(Photo by Parker Johnson at Unsplash)

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2018-09-11 22:57 #1 by: jordan

It seems so... futuristic? That we can have this kind of discussion. I think it is worrying that like when data from humans is put online, that it can be accessed and stored by anyone or anything, so I imagine more privacy laws in regards to what robots are able to store as data might be needed.

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2018-09-12 07:29 #2 by: Niklas

Artificial intelligence and machine learning are here and very fast getting good. In the beginning they will mostly be doing good. When we have accepted and gotten used to them some evil people will start using them for bad things. That's why I think we should have proper laws in place beforehand.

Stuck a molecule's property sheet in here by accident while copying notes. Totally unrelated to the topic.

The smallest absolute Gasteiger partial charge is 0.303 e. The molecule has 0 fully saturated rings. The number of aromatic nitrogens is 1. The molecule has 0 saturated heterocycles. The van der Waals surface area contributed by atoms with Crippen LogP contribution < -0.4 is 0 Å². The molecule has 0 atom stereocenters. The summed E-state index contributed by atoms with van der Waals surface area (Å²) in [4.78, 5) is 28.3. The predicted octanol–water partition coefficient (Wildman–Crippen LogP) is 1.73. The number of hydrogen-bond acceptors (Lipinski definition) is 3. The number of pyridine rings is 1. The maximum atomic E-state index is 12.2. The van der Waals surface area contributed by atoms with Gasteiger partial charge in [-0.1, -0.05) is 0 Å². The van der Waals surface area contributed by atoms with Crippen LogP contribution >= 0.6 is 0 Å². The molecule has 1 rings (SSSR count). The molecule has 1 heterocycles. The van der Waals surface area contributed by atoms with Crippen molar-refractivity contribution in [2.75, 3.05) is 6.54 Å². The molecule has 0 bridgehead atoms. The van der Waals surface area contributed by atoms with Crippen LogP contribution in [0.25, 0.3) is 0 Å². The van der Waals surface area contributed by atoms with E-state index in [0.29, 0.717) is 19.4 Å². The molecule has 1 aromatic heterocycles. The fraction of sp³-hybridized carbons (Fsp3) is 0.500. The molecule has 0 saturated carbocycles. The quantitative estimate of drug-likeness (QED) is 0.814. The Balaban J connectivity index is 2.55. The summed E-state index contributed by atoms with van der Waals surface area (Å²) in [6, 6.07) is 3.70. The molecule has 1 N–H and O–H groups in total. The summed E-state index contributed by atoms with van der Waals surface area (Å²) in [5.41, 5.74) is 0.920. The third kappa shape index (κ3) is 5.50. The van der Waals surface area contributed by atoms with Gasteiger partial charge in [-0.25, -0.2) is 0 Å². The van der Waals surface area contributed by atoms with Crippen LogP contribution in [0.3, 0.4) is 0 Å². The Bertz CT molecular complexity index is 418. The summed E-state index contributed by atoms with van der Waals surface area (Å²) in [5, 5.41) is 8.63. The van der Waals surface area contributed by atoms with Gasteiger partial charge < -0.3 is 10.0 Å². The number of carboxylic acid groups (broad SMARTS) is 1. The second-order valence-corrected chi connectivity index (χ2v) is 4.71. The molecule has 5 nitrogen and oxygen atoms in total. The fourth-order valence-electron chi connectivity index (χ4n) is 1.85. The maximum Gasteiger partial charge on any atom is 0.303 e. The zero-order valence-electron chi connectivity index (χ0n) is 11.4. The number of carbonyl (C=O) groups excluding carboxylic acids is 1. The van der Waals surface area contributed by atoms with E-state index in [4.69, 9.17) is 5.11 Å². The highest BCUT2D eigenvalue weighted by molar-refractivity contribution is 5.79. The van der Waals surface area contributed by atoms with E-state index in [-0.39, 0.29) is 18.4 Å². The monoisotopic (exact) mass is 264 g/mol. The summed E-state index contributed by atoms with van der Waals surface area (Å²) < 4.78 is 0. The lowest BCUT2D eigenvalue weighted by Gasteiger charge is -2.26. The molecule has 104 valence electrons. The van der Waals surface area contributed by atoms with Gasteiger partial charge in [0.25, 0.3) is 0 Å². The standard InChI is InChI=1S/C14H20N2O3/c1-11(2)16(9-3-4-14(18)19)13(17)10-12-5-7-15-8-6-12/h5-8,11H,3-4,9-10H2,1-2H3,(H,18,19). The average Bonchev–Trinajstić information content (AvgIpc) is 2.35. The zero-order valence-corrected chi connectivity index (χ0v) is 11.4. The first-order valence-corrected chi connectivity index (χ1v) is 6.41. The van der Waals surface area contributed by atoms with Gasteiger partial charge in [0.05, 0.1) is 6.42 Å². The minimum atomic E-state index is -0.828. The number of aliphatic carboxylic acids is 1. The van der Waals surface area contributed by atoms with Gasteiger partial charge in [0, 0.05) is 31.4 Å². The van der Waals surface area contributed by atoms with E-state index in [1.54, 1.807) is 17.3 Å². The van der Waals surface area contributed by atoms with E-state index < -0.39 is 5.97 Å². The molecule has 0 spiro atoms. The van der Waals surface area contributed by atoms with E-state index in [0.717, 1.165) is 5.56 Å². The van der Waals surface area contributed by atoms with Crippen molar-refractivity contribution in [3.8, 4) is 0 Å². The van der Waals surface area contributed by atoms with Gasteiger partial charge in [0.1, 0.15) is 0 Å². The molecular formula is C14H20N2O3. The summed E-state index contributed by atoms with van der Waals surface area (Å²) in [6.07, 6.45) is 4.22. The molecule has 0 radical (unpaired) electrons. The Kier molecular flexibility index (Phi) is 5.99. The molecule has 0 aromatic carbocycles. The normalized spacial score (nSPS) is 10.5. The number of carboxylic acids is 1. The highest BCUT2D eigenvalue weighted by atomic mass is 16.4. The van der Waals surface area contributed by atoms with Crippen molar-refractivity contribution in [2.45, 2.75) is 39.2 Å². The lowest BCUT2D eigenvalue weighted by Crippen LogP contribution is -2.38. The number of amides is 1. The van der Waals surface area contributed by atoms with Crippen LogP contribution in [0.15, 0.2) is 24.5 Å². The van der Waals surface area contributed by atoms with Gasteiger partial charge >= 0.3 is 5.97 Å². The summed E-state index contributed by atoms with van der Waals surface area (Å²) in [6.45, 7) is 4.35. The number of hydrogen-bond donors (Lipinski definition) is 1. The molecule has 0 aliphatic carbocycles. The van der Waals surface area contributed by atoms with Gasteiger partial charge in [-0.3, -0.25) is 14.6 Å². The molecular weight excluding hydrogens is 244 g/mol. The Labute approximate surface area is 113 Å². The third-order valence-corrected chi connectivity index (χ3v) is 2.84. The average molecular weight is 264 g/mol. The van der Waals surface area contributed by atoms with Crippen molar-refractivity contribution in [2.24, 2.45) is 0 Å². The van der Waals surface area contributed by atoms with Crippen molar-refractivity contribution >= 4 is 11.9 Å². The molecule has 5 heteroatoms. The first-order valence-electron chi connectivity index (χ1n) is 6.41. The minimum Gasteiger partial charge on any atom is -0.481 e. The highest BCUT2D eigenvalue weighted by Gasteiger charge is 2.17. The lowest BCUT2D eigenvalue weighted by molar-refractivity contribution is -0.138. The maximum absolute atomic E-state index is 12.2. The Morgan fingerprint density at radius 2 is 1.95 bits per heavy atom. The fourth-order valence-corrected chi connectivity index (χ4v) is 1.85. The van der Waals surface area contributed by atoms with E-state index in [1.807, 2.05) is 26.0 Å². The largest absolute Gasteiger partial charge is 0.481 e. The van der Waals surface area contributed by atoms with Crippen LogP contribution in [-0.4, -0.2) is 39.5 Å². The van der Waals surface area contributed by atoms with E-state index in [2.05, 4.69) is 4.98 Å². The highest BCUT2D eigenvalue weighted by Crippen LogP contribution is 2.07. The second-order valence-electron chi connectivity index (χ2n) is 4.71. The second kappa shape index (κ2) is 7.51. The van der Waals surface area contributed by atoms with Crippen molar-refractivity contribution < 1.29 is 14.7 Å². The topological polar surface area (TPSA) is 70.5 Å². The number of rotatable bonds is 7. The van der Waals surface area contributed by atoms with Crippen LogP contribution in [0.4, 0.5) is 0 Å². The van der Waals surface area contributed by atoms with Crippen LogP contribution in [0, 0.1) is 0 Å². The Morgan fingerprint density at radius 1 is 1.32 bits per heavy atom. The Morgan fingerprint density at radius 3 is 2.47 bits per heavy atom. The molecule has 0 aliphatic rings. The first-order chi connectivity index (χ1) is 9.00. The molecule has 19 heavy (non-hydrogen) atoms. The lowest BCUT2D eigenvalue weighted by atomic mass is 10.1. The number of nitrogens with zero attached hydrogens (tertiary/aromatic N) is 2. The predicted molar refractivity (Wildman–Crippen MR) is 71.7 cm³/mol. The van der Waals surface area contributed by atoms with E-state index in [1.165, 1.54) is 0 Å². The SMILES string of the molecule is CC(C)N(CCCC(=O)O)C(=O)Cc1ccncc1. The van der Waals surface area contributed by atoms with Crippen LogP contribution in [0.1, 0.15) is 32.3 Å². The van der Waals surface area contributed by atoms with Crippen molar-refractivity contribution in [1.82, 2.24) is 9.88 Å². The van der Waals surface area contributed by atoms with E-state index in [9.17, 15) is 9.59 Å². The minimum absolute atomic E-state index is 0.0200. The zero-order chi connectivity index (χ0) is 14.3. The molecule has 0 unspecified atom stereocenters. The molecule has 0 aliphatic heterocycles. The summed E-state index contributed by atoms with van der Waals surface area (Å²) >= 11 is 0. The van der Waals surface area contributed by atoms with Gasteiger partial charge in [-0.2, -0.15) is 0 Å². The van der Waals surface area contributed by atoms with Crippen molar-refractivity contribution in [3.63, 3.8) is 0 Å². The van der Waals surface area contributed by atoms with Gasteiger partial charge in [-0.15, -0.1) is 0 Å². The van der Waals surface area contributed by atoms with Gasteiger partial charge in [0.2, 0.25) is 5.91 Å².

#1: Don't you think we need laws stopping computers and robots from impersonating humans unless they openly advertise it?

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2018-09-12 13:30 #3 by: Tammie

Yes, I strongly believe that we do need that. Robots can also have other abilities that humans don't have. They can have the ability to record conversations and a human would have to use a device to do that but a robot is like a computer and can be recording or taking pictures with out a persons knowledge. 

Happy creating!

Tammie

Host of Paints and Crafts

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2018-09-13 20:03 #4 by: jordan

#2 Maybe in a similar fashion to how GDPR affected websites in Europe? Yes that would be a good idea IMO.